From the gallery’s press release-
Raised in Highland Park and East Los Angeles, Terrill was part of a small group of Chicano artists who in the 1970s and 80s created works that diverged from traditional Chicano-based imagery and subject matter to include visual representations reflecting his queer lived experiences. Utilizing the existing image culture that surrounded him, Terrill combines personal photographs, found pop cultural imagery, and reproductions of artworks by queer predecessors, including Diane Arbus, Robert Mapplethorpe and Wilhelm von Gloeden, to conjure utopic spaces. Spanning from his earliest explorations to substantial new works, Cut and Paste reveals collage as a foundational element to Terrill’s expanded artistic practice.
Beginning with abstract collages and silkscreens made while Terrill was an undergraduate at Immaculate Heart College—an art department still heavily influenced by the graphic artist and activist Sister Corita Kent—the exhibition draws out the interconnectivity of illustration, collage, and printmaking in Terrill’s work and their influence upon the characteristically flat style of his early paintings. Like many artists who came of age in the wake of Pop, he found refuge within the fantasies of American image culture–his earliest artworks covering his bedroom walls, which he transformed with a mix of drawings, photographs, and clippings of comic books, film starlets, and music icons. His silkscreens from the mid-1970s–a medium central to the larger Chicano art movement–find him applying a graphic sensibility to not only representations of brown bodies, but queer desire, an impulse he would continue to explore in his episodic Homeboy Beautiful proto-zines from the end of the decade.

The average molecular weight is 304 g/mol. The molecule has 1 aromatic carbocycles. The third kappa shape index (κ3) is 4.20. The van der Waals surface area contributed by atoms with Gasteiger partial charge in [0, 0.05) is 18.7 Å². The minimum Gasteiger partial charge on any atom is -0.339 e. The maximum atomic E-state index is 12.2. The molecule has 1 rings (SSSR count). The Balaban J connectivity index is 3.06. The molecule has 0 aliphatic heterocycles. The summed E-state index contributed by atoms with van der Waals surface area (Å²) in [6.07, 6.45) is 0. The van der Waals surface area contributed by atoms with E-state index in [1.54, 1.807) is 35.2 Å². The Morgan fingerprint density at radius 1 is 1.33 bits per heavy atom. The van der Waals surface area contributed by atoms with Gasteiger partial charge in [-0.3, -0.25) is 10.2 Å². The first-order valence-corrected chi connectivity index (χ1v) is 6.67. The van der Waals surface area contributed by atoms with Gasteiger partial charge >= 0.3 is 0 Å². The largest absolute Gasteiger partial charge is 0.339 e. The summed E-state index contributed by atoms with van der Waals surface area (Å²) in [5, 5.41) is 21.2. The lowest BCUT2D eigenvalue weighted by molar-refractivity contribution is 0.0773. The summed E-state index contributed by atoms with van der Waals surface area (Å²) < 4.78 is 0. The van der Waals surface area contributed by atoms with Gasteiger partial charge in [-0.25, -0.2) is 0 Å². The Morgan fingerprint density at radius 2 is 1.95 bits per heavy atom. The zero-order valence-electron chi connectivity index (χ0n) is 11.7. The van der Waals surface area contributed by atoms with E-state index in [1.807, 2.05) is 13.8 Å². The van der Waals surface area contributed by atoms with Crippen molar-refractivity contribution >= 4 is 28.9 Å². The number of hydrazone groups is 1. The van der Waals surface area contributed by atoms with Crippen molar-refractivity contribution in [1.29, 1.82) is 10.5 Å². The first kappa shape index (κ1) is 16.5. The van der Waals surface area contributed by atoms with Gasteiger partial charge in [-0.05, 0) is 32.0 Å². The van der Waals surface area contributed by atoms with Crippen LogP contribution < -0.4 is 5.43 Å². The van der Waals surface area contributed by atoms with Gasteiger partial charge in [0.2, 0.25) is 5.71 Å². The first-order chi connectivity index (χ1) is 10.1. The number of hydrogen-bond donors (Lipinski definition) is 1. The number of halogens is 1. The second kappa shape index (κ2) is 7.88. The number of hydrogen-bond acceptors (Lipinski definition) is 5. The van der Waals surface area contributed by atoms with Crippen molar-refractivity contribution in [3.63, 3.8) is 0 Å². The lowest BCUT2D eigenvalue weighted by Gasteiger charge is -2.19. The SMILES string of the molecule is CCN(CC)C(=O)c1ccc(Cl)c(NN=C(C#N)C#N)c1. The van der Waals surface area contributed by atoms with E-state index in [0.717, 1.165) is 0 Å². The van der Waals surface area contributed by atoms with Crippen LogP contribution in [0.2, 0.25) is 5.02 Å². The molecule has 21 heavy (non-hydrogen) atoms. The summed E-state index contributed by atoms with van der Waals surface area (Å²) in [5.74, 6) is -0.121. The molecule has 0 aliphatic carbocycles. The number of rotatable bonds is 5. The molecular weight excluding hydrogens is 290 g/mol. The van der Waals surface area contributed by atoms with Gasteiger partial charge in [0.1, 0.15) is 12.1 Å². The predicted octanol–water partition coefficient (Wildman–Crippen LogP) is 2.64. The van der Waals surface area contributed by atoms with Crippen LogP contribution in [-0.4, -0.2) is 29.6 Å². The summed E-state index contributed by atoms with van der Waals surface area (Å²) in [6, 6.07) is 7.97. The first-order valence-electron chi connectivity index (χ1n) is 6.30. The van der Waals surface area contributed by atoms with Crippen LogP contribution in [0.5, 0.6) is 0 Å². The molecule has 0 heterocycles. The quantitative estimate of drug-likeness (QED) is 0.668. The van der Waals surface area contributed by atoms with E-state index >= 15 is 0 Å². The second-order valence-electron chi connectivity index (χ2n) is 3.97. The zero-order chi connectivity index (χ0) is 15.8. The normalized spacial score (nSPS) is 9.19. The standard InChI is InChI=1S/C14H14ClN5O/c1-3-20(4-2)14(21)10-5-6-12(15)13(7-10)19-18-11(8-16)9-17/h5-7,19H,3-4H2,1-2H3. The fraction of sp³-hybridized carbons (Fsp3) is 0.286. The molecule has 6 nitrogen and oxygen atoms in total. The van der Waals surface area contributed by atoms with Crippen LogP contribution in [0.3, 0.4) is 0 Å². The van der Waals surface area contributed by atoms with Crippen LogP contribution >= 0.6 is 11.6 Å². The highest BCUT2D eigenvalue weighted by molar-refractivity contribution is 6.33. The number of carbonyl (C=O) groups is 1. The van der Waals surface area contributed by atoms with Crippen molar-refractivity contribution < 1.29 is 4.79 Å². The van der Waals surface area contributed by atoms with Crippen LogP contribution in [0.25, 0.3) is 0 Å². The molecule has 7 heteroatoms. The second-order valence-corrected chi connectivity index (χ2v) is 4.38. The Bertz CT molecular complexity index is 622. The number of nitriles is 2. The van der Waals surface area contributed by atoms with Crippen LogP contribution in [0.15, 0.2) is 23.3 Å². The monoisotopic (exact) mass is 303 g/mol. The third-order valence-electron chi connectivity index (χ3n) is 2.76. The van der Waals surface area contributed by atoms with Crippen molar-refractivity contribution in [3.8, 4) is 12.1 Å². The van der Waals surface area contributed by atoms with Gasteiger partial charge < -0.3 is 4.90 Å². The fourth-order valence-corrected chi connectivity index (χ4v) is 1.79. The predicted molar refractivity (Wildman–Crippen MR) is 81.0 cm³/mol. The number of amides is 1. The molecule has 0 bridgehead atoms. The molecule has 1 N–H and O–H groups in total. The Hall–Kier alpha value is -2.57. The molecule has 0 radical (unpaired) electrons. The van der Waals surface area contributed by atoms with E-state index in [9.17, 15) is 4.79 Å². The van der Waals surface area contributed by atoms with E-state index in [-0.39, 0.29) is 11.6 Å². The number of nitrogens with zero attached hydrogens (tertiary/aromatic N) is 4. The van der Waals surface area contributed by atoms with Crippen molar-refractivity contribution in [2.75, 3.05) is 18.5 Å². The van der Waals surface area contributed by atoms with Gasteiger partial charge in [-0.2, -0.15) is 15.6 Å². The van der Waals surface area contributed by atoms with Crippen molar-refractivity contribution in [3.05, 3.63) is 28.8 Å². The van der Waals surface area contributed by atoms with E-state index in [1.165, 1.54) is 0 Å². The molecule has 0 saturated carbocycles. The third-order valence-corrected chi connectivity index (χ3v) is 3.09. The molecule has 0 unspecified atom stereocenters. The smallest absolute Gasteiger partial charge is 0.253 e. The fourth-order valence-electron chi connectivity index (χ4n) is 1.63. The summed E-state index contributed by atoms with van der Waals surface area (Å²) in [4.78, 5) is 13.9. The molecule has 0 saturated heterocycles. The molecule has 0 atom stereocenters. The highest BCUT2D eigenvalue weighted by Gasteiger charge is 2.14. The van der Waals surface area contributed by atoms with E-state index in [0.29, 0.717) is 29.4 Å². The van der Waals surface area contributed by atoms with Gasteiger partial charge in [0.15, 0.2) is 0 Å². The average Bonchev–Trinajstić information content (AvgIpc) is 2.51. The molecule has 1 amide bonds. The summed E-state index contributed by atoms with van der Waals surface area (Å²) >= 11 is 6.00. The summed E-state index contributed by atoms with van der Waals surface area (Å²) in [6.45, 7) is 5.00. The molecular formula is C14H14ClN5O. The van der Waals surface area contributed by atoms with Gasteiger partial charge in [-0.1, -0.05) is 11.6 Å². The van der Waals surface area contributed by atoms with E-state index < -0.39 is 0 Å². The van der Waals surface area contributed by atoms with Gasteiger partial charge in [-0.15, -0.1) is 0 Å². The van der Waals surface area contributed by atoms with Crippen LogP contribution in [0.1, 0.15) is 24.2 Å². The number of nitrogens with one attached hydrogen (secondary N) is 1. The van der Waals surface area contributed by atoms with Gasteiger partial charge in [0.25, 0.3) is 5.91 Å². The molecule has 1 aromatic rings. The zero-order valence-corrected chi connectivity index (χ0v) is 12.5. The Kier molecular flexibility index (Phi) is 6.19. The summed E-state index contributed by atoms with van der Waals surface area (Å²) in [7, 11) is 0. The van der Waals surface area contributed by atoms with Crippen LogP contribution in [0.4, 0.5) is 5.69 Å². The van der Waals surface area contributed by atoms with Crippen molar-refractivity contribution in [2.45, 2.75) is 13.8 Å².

Terrill was selected to be one of the artists in Hammer Museum’s 2023 biennial, Made in L.A., which will open this October. He also has a work in the current exhibition at the museum- Together in Time: Selections from the Hammer Contemporary Collection running until 8/20/23.